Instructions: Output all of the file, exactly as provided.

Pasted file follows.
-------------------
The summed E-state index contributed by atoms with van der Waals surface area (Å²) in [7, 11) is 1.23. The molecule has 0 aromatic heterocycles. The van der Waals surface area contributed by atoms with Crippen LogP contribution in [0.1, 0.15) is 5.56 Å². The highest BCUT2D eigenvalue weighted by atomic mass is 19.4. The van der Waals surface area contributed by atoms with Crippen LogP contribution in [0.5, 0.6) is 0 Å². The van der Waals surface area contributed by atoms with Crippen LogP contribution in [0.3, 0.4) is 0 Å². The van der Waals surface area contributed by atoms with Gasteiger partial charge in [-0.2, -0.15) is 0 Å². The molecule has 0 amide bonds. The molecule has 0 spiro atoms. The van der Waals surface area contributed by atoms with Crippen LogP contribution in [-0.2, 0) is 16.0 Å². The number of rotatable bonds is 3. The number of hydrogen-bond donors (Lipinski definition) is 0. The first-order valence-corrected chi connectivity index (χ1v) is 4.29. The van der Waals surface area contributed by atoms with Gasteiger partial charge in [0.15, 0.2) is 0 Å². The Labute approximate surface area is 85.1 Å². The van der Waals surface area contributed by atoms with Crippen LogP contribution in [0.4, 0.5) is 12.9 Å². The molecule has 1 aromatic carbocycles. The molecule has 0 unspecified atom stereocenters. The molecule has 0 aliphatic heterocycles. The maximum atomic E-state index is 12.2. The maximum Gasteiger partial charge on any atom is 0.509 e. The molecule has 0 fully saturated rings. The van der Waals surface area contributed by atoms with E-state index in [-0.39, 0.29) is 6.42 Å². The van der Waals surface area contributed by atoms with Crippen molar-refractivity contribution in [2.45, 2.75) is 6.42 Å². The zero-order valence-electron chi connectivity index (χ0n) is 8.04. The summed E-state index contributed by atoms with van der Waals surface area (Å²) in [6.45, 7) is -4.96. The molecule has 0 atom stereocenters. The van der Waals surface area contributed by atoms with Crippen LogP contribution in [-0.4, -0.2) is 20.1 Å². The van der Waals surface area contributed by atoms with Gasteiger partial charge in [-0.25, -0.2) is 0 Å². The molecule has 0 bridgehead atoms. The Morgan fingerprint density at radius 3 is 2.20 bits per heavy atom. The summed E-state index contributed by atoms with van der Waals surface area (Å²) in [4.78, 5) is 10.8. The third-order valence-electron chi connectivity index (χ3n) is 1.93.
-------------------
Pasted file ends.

The summed E-state index contributed by atoms with van der Waals surface area (Å²) in [7, 11) is 1.23. The molecule has 0 aromatic heterocycles. The van der Waals surface area contributed by atoms with Crippen LogP contribution in [0.1, 0.15) is 5.56 Å². The highest BCUT2D eigenvalue weighted by atomic mass is 19.4. The van der Waals surface area contributed by atoms with Crippen LogP contribution in [0.5, 0.6) is 0 Å². The van der Waals surface area contributed by atoms with Crippen LogP contribution in [0.3, 0.4) is 0 Å². The van der Waals surface area contributed by atoms with Gasteiger partial charge in [-0.2, -0.15) is 0 Å². The molecule has 0 amide bonds. The molecule has 0 spiro atoms. The van der Waals surface area contributed by atoms with Crippen LogP contribution in [-0.2, 0) is 16.0 Å². The number of rotatable bonds is 3. The number of hydrogen-bond donors (Lipinski definition) is 0. The first-order valence-corrected chi connectivity index (χ1v) is 4.29. The van der Waals surface area contributed by atoms with Gasteiger partial charge in [0.15, 0.2) is 0 Å². The Labute approximate surface area is 85.1 Å². The van der Waals surface area contributed by atoms with Crippen LogP contribution in [0.4, 0.5) is 12.9 Å². The molecule has 1 aromatic carbocycles. The molecule has 0 unspecified atom stereocenters. The molecule has 0 aliphatic heterocycles. The maximum atomic E-state index is 12.2. The maximum Gasteiger partial charge on any atom is 0.509 e. The molecule has 0 fully saturated rings. The van der Waals surface area contributed by atoms with E-state index in [-0.39, 0.29) is 6.42 Å². The van der Waals surface area contributed by atoms with Crippen molar-refractivity contribution in [2.45, 2.75) is 6.42 Å². The zero-order valence-electron chi connectivity index (χ0n) is 8.04. The summed E-state index contributed by atoms with van der Waals surface area (Å²) in [6.45, 7) is -4.96. The molecule has 0 atom stereocenters. The van der Waals surface area contributed by atoms with Crippen LogP contribution in [-0.4, -0.2) is 20.1 Å². The van der Waals surface area contributed by atoms with Gasteiger partial charge in [-0.25, -0.2) is 0 Å². The molecule has 0 bridgehead atoms. The Morgan fingerprint density at radius 3 is 2.20 bits per heavy atom. The summed E-state index contributed by atoms with van der Waals surface area (Å²) in [4.78, 5) is 10.8. The third-order valence-electron chi connectivity index (χ3n) is 1.93.